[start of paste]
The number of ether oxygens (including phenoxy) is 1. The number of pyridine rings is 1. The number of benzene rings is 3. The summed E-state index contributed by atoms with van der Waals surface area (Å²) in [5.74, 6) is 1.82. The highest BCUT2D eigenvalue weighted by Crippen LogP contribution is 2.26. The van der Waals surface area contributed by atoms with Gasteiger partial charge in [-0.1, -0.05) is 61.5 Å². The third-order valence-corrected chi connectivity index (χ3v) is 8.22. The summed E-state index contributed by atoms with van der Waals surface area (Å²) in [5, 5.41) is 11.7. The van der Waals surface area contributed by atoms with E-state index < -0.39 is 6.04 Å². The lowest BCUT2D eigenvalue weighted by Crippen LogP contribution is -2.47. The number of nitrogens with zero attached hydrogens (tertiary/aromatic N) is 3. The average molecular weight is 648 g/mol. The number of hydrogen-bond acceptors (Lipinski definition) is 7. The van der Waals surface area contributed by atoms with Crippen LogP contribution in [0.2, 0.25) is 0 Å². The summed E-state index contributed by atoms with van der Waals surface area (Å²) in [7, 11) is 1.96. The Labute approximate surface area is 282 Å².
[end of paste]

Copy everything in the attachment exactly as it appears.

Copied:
The number of ether oxygens (including phenoxy) is 1. The number of pyridine rings is 1. The number of benzene rings is 3. The summed E-state index contributed by atoms with van der Waals surface area (Å²) in [5.74, 6) is 1.82. The highest BCUT2D eigenvalue weighted by Crippen LogP contribution is 2.26. The van der Waals surface area contributed by atoms with Gasteiger partial charge in [-0.1, -0.05) is 61.5 Å². The third-order valence-corrected chi connectivity index (χ3v) is 8.22. The summed E-state index contributed by atoms with van der Waals surface area (Å²) in [5, 5.41) is 11.7. The van der Waals surface area contributed by atoms with E-state index < -0.39 is 6.04 Å². The lowest BCUT2D eigenvalue weighted by Crippen LogP contribution is -2.47. The number of nitrogens with zero attached hydrogens (tertiary/aromatic N) is 3. The average molecular weight is 648 g/mol. The number of hydrogen-bond acceptors (Lipinski definition) is 7. The van der Waals surface area contributed by atoms with Crippen LogP contribution in [0.2, 0.25) is 0 Å². The summed E-state index contributed by atoms with van der Waals surface area (Å²) in [7, 11) is 1.96. The Labute approximate surface area is 282 Å².